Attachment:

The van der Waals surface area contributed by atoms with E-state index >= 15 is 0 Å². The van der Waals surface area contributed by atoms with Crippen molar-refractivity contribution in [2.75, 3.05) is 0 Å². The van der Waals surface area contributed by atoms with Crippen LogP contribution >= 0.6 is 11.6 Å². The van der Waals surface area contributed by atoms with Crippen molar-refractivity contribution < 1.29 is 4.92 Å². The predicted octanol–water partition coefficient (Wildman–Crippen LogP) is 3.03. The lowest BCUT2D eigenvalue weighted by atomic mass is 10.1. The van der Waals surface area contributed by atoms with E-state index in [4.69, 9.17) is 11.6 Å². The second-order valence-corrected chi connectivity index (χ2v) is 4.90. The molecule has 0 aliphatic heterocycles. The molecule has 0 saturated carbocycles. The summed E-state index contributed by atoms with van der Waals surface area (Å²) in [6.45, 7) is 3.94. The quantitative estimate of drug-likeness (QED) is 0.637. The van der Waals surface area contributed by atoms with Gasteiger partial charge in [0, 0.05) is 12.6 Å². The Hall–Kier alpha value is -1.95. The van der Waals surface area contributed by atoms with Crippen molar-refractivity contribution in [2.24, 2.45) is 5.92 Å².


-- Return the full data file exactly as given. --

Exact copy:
The van der Waals surface area contributed by atoms with E-state index >= 15 is 0 Å². The van der Waals surface area contributed by atoms with Crippen molar-refractivity contribution in [2.75, 3.05) is 0 Å². The van der Waals surface area contributed by atoms with Crippen LogP contribution >= 0.6 is 11.6 Å². The van der Waals surface area contributed by atoms with Crippen molar-refractivity contribution < 1.29 is 4.92 Å². The predicted octanol–water partition coefficient (Wildman–Crippen LogP) is 3.03. The lowest BCUT2D eigenvalue weighted by atomic mass is 10.1. The van der Waals surface area contributed by atoms with E-state index in [4.69, 9.17) is 11.6 Å². The second-order valence-corrected chi connectivity index (χ2v) is 4.90. The molecule has 0 aliphatic heterocycles. The molecule has 0 saturated carbocycles. The summed E-state index contributed by atoms with van der Waals surface area (Å²) in [6.45, 7) is 3.94. The quantitative estimate of drug-likeness (QED) is 0.637. The van der Waals surface area contributed by atoms with Gasteiger partial charge in [0, 0.05) is 12.6 Å². The Hall–Kier alpha value is -1.95. The van der Waals surface area contributed by atoms with Crippen molar-refractivity contribution in [2.24, 2.45) is 5.92 Å².